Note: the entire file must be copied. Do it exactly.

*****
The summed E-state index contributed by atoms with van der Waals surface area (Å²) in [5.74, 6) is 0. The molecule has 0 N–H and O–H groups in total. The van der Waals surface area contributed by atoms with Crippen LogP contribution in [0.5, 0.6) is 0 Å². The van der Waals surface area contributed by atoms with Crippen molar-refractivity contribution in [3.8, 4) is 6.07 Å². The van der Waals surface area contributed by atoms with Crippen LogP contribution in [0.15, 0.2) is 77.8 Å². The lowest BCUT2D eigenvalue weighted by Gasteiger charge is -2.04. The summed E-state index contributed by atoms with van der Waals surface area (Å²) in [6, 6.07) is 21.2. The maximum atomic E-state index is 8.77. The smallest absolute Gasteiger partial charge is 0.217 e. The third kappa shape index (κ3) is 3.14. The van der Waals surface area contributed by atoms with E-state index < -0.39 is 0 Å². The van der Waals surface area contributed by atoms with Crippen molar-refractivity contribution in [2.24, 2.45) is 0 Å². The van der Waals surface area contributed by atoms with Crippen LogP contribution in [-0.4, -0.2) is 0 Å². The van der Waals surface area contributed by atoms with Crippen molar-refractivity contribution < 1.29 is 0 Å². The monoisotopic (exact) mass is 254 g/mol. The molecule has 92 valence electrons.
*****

The summed E-state index contributed by atoms with van der Waals surface area (Å²) in [5.74, 6) is 0. The molecule has 0 N–H and O–H groups in total. The van der Waals surface area contributed by atoms with Crippen LogP contribution in [0.5, 0.6) is 0 Å². The van der Waals surface area contributed by atoms with Crippen molar-refractivity contribution in [3.8, 4) is 6.07 Å². The van der Waals surface area contributed by atoms with Crippen LogP contribution in [0.15, 0.2) is 77.8 Å². The lowest BCUT2D eigenvalue weighted by Gasteiger charge is -2.04. The summed E-state index contributed by atoms with van der Waals surface area (Å²) in [6, 6.07) is 21.2. The maximum atomic E-state index is 8.77. The smallest absolute Gasteiger partial charge is 0.217 e. The third kappa shape index (κ3) is 3.14. The van der Waals surface area contributed by atoms with E-state index < -0.39 is 0 Å². The van der Waals surface area contributed by atoms with Crippen molar-refractivity contribution in [2.24, 2.45) is 0 Å². The van der Waals surface area contributed by atoms with Crippen LogP contribution in [-0.4, -0.2) is 0 Å². The van der Waals surface area contributed by atoms with Crippen molar-refractivity contribution < 1.29 is 0 Å². The monoisotopic (exact) mass is 254 g/mol. The molecule has 92 valence electrons.